A BEEF editor enjoys a fun morning talking about the beef and magazine business with elementary kids.
My wife is the principal at a large elementary school, which means I get the opportunity to “volunteer” a lot. The pickup (and its happy driver) hauls lots of stuff, like the inflatable bouncy tent for the Fall Festival and all the equipment the jump-rope team uses when they put on a demonstration.
Last week, however, my volunteer opportunity involved much less manual labor. I spent a morning at the school’s career day. I was, frankly, not sure why elementary-age kids needed a career day until I visited with one of the long-time teachers there. He told me how important it is that the kids get the idea early on that there are more opportunities out there than working in a fast-food restaurant.
That’s especially important for the kids at my wife’s school, which draws from one of the more economically disadvantaged areas of town. Those kids need to know there’s a way out, and that it’s paved in part with an education.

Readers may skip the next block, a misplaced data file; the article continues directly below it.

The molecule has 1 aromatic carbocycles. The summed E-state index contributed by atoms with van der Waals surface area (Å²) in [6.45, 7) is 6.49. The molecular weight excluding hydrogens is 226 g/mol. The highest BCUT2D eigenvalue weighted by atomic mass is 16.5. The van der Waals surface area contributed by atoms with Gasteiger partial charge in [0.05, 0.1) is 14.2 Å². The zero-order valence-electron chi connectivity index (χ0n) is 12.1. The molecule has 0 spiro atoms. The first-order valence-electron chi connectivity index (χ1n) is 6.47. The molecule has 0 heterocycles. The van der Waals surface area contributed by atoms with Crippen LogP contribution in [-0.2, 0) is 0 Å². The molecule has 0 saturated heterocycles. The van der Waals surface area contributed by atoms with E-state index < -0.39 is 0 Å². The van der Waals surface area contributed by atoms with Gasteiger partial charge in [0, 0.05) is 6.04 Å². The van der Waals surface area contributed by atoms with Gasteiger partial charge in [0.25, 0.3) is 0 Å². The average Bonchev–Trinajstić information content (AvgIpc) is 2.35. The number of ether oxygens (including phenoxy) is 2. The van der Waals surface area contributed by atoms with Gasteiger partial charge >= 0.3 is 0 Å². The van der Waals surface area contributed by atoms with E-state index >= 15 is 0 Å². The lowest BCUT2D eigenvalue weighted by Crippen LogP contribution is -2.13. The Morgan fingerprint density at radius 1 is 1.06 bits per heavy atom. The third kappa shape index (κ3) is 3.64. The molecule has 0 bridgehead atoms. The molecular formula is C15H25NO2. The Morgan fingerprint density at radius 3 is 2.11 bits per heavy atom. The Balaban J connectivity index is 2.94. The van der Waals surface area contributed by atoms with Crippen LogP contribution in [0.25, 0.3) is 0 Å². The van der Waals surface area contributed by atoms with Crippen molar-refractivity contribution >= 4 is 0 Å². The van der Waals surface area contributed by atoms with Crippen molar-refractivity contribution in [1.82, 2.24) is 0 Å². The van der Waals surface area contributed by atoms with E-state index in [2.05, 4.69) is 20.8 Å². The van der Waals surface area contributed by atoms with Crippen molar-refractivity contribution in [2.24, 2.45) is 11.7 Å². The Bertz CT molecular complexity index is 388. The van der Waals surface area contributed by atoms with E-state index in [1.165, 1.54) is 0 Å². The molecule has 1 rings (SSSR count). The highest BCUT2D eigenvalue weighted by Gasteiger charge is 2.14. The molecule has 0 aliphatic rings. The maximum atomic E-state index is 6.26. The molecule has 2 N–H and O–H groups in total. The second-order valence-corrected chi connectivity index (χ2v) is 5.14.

Interested in more beef news? Subscribe NOW to Cow-Calf Weekly for the latest industry research and news straight your inbox.
I walked into the gym last Friday morning a little skeptical; I walked out refreshed and renewed. There are a lot of good kids out there who just need a chance to succeed and someone to believe in them. One young lady, after I described what I do, asked me how soon she could go to work for the magazine. I told her, with an attitude like that, it probably wouldn’t be long at all. But she might want to go to college first.
The kids were interested, asked a lot of good questions, and enjoyed touching and fooling around with the chaps, spurs and bridle I brought along as props. A discussion about those props, tools that many BEEF readers use in their daily lives, and the laptop computer sitting beside them, provided a great opportunity to talk about the beef business, the writing business and how fulfilling it is for me to combine the two.
There’s no big moral to my tale, nor can I necessarily claim an epiphany from the experience. But I talked with a lot of kids about my work with BEEF and about the beef industry. And the kids, with their endless energy and big smiles, taught me that a little time spent with a child is one of the best investments we can make in our future.
More articles to enjoy: